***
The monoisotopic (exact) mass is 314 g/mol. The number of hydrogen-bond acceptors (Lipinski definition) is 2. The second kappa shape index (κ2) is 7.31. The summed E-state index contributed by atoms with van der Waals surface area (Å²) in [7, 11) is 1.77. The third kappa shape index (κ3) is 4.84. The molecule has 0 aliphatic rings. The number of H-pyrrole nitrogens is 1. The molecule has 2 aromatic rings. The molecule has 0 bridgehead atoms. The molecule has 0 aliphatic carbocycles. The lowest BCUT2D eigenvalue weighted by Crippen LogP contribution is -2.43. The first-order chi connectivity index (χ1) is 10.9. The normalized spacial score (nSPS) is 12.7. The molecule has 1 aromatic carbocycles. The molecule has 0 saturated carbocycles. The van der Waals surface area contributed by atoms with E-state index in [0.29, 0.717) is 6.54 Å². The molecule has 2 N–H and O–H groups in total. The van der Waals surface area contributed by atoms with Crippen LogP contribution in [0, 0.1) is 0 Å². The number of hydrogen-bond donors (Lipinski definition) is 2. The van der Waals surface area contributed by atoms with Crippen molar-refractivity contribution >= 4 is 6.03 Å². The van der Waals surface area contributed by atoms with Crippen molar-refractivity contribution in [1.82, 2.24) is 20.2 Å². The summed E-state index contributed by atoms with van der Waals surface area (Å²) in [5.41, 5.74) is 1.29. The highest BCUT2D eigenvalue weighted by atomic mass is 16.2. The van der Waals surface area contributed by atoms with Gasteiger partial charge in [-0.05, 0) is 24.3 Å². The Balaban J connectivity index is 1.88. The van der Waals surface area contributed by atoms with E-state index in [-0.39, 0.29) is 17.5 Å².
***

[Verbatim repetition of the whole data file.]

The monoisotopic (exact) mass is 314 g/mol. The number of hydrogen-bond acceptors (Lipinski definition) is 2. The second kappa shape index (κ2) is 7.31. The summed E-state index contributed by atoms with van der Waals surface area (Å²) in [7, 11) is 1.77. The third kappa shape index (κ3) is 4.84. The molecule has 0 aliphatic rings. The number of H-pyrrole nitrogens is 1. The molecule has 2 aromatic rings. The molecule has 0 bridgehead atoms. The molecule has 0 aliphatic carbocycles. The lowest BCUT2D eigenvalue weighted by Crippen LogP contribution is -2.43. The first-order chi connectivity index (χ1) is 10.9. The normalized spacial score (nSPS) is 12.7. The molecule has 1 aromatic carbocycles. The molecule has 0 saturated carbocycles. The van der Waals surface area contributed by atoms with E-state index in [0.29, 0.717) is 6.54 Å². The molecule has 2 N–H and O–H groups in total. The van der Waals surface area contributed by atoms with Crippen LogP contribution in [0, 0.1) is 0 Å². The number of hydrogen-bond donors (Lipinski definition) is 2. The van der Waals surface area contributed by atoms with Crippen molar-refractivity contribution >= 4 is 6.03 Å². The van der Waals surface area contributed by atoms with Crippen molar-refractivity contribution in [1.82, 2.24) is 20.2 Å². The summed E-state index contributed by atoms with van der Waals surface area (Å²) in [5.41, 5.74) is 1.29. The highest BCUT2D eigenvalue weighted by atomic mass is 16.2. The van der Waals surface area contributed by atoms with Gasteiger partial charge in [-0.05, 0) is 24.3 Å². The Balaban J connectivity index is 1.88. The van der Waals surface area contributed by atoms with E-state index in [-0.39, 0.29) is 17.5 Å².